LEGO Bricktales review: Flimsy build

LEGO Bricktales has a solid idea at work, but the execution leaves something to be desired.


LEGO has often presented itself as a product of imagination. Users have always been encouraged to build things their way. Whether the final result is whatever's on the box or something entirely different, LEGO bricks are versatile enough to allow kids and adults to make their own entertainment. LEGO Bricktales has that same spirit and, for the most part, it brings that same spirit of creative fun.

Creativity in building

Building a mine cart in LEGO Bricktales

Source: Thunderful Games

LEGO Bricktales puts players in the role of a young minifigure person looking to help his grandfather clean up his mess of a lab. To help get the machinery in the lab working, the idea is to visit various worlds, help whoever's there, and collect Happiness Crystals, which act as a power source. This aspect of the game is a delight, as developer ClockStone has built a variety of eye-catching landscapes that come across as gorgeous dioramas.

The main key to progression involves building certain objects to help you overcome obstacles. Sometimes, you'll find that a bridge is down or you need a flying machine to reach a distant area. Upon hitting these areas, players are prompted to build a required object, but the charm in LEGO Bricktales is that what the object ultimately looks like is mostly up to the player. All the game supplies them with is a basic blueprint and a handful of bricks. In fact, there's barely a blueprint, as most builds require players to simply play things by ear and assemble something that just works. The game mainly provides a handful of tutorials at the start of the adventure, teaching users the basics of how to build and how to test their results.

If you're one of those strictly-by-the-book builders, this aspect of the game is going to drive you nuts. There's no hint system in place and if you hit a wall, you can't even take a sledgehammer to it, because there isn't a button for that. Instead, you need to disassemble everything piece-by-piece. For a certain type of person, LEGO Bricktales is aggravating.

LEGO Bricktales is instead aimed at the creative player, someone who sticks pieces together with little rhyme or reason. The important thing is, whatever is put together works. At the end of the building phase, players must hit the Simulate button to make sure their creation operates. This is another fun instance in itself, just to marvel at a Picasso-type sculpture that somehow operates perfectly.

A builder's patience

Landing a plane in the Jungle biome in LEGO Bricktales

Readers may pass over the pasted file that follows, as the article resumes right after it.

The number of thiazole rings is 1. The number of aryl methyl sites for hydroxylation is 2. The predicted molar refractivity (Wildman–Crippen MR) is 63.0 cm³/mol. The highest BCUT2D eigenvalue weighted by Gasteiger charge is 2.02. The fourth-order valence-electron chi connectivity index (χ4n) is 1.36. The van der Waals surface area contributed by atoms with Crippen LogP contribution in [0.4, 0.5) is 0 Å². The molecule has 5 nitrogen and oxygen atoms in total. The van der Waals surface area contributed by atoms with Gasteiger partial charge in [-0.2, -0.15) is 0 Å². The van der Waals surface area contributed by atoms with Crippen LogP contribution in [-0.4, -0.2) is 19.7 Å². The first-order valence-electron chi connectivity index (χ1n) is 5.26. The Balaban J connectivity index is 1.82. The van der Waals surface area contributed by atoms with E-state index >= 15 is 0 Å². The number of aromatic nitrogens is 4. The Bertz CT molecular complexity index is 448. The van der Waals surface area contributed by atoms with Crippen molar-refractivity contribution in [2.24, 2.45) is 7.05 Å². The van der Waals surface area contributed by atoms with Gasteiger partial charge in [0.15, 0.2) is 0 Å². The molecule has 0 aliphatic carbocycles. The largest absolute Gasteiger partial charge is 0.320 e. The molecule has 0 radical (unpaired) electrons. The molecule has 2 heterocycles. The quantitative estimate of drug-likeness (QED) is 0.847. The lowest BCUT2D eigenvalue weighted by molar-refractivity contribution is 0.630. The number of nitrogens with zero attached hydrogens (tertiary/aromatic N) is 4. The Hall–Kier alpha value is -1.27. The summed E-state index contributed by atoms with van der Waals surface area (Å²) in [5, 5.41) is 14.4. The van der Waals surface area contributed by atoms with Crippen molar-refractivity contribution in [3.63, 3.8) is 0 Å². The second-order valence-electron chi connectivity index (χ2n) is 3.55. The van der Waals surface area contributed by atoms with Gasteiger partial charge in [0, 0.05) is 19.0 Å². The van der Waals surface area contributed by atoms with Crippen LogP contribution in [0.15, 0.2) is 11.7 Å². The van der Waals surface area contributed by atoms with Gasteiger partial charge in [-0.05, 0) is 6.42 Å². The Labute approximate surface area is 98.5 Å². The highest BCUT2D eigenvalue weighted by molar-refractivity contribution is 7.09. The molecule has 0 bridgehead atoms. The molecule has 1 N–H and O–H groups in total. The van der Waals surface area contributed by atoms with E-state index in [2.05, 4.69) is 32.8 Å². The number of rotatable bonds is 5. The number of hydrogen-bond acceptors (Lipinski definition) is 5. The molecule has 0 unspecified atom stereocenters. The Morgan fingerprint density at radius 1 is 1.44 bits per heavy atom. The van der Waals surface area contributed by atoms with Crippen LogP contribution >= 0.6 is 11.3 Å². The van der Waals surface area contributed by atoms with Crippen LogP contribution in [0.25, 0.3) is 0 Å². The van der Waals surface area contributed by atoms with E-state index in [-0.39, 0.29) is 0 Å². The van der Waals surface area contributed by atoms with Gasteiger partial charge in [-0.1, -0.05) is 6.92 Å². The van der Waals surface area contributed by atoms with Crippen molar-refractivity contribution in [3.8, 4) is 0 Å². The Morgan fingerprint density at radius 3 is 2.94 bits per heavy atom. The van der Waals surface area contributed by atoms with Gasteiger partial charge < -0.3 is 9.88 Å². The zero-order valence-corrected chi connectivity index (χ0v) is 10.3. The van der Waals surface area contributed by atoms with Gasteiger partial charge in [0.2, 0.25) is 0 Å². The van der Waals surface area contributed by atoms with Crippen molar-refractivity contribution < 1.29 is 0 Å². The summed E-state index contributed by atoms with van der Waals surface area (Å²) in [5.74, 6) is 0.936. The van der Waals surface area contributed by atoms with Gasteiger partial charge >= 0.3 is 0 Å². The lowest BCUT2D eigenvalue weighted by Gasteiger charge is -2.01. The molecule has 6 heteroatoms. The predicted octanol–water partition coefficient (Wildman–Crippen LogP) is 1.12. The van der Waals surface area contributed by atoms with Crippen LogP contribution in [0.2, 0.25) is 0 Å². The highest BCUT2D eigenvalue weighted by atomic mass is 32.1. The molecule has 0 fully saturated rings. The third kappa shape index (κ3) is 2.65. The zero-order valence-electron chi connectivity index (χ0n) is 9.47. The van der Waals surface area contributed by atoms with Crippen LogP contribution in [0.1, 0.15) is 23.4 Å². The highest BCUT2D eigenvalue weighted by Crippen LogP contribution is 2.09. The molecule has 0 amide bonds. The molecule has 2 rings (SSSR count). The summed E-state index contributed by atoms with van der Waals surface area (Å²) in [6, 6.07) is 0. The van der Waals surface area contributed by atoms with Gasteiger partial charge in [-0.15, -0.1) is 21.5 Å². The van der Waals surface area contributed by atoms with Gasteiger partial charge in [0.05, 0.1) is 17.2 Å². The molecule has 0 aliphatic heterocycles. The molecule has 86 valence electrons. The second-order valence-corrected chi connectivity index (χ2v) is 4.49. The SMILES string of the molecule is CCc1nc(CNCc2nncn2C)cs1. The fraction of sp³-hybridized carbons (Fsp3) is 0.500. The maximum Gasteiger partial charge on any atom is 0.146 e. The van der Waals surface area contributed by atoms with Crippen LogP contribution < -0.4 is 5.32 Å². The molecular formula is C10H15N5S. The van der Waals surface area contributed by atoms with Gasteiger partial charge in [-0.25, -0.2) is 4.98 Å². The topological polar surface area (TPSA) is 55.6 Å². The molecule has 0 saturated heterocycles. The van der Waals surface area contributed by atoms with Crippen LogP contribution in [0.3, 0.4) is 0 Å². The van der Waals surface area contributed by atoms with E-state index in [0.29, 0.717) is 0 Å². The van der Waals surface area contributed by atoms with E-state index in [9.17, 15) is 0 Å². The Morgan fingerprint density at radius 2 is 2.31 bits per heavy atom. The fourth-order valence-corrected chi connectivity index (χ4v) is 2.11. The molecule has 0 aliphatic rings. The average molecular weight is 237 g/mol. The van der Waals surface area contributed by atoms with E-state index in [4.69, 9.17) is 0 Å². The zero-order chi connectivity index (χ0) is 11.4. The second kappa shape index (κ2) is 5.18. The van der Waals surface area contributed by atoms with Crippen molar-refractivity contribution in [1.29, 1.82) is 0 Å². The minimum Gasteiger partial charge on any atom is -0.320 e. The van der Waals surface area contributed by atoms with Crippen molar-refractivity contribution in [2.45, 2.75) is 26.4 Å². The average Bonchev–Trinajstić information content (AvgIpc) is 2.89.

Source: Thunderful Games

While the idea of building objects in a 3D space is fun, in practice, it can take a lot of work to snap pieces together. That's mostly because of an unintuitive interface. The isometric building interface can turn messy fast, as it's hard to tell where pieces are lined up, even when your camera is zoomed in. There were several instances where I'd try and line up a piece, only to zoom in and find out that I had placed it far away. The result adds a lot of unnecessary time to builds and makes the whole process that much more frustrating.

Overall, I found a lot of the movement in LEGO Bricktales to be unwieldly. Whether it's walking around the world or trying to target snaps, something about the game's movement felt off. The game adds mechanics like ground pounds over the course of the adventure, but there doesn't feel like there's any impact to these moves. I would imagine a part of that is because of the fragile nature of flat LEGO bricks, but I still didn't really get much out of the game's movement systems.

Something to build on

Developer ClockStone gave this a good effort, but there wasn't enough in LEGO Bricktales to keep me feeling interested. Even the story, which is typically a franchise strong suit felt underwhelming with half-hearted humor and nothing really memorable. That's not to say there isn't a foundation for something better in the future. The concept of using LEGO building to progress and doing it in your own way is a strong one, but without better tools, like blueprints and the like, the novelty wears off quickly. For now, LEGO Bricktales is a fun curiosity and little more than that.

This review is based on a Steam digital code provided by the publisher. LEGO Bricktales is available now on PC, PlayStation, Xbox, and Nintendo Switch for $29.99 USD. The game is rated E.

Senior Editor

Ozzie has been playing video games since picking up his first NES controller at age 5. He has been into games ever since, only briefly stepping away during his college years. But he was pulled back in after spending years in QA circles for both THQ and Activision, mostly spending time helping to push forward the Guitar Hero series at its peak. Ozzie has become a big fan of platformers, puzzle games, shooters, and RPGs, just to name a few genres, but he’s also a huge sucker for anything with a good, compelling narrative behind it. Because what are video games if you can't enjoy a good story with a fresh Cherry Coke?

Review for
LEGO Bricktales
  • Creative concept
  • LEGO builds are entirely up to the player
  • Intuitive tutorials
  • Colorful diorama-like landscapes
  • Targeting and movement systems feel off
  • Dull story with half-hearted humor
  • No blueprints to assist with more complex builds
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